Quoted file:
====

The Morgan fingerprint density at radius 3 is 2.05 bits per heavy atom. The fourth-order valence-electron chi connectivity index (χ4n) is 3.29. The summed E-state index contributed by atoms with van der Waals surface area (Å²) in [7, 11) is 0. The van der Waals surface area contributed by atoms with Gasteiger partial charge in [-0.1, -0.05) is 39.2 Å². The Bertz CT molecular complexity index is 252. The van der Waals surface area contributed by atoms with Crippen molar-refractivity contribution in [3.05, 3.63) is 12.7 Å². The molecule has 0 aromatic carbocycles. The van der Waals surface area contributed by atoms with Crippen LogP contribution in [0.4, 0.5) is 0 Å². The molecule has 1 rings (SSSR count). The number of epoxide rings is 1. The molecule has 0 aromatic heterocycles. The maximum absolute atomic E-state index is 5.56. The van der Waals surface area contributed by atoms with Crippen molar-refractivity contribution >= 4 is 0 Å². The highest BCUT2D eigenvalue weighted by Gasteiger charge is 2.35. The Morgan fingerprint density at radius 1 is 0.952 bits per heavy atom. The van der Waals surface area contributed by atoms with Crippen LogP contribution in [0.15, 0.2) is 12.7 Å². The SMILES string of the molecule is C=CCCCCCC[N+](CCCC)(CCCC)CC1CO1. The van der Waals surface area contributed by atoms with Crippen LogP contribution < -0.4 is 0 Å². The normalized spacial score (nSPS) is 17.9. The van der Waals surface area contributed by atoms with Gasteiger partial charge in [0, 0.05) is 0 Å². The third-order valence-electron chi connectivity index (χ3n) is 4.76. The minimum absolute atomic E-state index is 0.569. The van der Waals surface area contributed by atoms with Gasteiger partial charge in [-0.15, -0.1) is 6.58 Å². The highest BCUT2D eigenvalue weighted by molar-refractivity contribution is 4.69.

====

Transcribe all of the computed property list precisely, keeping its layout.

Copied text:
The Morgan fingerprint density at radius 3 is 2.05 bits per heavy atom. The fourth-order valence-electron chi connectivity index (χ4n) is 3.29. The summed E-state index contributed by atoms with van der Waals surface area (Å²) in [7, 11) is 0. The van der Waals surface area contributed by atoms with Gasteiger partial charge in [-0.1, -0.05) is 39.2 Å². The Bertz CT molecular complexity index is 252. The van der Waals surface area contributed by atoms with Crippen molar-refractivity contribution in [3.05, 3.63) is 12.7 Å². The molecule has 0 aromatic carbocycles. The van der Waals surface area contributed by atoms with Crippen LogP contribution in [0.4, 0.5) is 0 Å². The molecule has 1 rings (SSSR count). The number of epoxide rings is 1. The molecule has 0 aromatic heterocycles. The maximum absolute atomic E-state index is 5.56. The van der Waals surface area contributed by atoms with Crippen molar-refractivity contribution >= 4 is 0 Å². The highest BCUT2D eigenvalue weighted by Gasteiger charge is 2.35. The Morgan fingerprint density at radius 1 is 0.952 bits per heavy atom. The van der Waals surface area contributed by atoms with Crippen LogP contribution in [0.15, 0.2) is 12.7 Å². The SMILES string of the molecule is C=CCCCCCC[N+](CCCC)(CCCC)CC1CO1. The van der Waals surface area contributed by atoms with Crippen LogP contribution < -0.4 is 0 Å². The normalized spacial score (nSPS) is 17.9. The van der Waals surface area contributed by atoms with Gasteiger partial charge in [0, 0.05) is 0 Å². The third-order valence-electron chi connectivity index (χ3n) is 4.76. The minimum absolute atomic E-state index is 0.569. The van der Waals surface area contributed by atoms with Gasteiger partial charge in [-0.15, -0.1) is 6.58 Å². The highest BCUT2D eigenvalue weighted by molar-refractivity contribution is 4.69.